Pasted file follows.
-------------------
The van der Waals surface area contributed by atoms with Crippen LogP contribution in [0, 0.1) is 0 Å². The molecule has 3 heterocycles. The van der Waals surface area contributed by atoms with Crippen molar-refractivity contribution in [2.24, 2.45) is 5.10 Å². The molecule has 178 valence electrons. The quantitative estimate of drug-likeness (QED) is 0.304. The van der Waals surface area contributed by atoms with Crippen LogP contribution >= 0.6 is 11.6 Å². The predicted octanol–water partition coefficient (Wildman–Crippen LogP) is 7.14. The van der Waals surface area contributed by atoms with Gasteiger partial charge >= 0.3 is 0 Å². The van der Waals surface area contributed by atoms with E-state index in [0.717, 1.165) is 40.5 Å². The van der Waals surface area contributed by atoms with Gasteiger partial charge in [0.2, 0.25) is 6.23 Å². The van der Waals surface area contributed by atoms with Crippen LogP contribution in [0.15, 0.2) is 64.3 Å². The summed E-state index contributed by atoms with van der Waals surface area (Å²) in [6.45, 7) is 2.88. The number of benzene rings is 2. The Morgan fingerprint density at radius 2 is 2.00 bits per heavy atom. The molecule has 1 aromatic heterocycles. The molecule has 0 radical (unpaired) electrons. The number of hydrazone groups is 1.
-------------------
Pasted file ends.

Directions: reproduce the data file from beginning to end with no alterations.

The van der Waals surface area contributed by atoms with Crippen LogP contribution in [0, 0.1) is 0 Å². The molecule has 3 heterocycles. The van der Waals surface area contributed by atoms with Crippen molar-refractivity contribution in [2.24, 2.45) is 5.10 Å². The molecule has 178 valence electrons. The quantitative estimate of drug-likeness (QED) is 0.304. The van der Waals surface area contributed by atoms with Crippen LogP contribution >= 0.6 is 11.6 Å². The predicted octanol–water partition coefficient (Wildman–Crippen LogP) is 7.14. The van der Waals surface area contributed by atoms with Gasteiger partial charge >= 0.3 is 0 Å². The van der Waals surface area contributed by atoms with E-state index in [0.717, 1.165) is 40.5 Å². The van der Waals surface area contributed by atoms with Gasteiger partial charge in [0.2, 0.25) is 6.23 Å². The van der Waals surface area contributed by atoms with Crippen LogP contribution in [0.15, 0.2) is 64.3 Å². The summed E-state index contributed by atoms with van der Waals surface area (Å²) in [6.45, 7) is 2.88. The number of benzene rings is 2. The Morgan fingerprint density at radius 2 is 2.00 bits per heavy atom. The molecule has 1 aromatic heterocycles. The molecule has 0 radical (unpaired) electrons. The number of hydrazone groups is 1.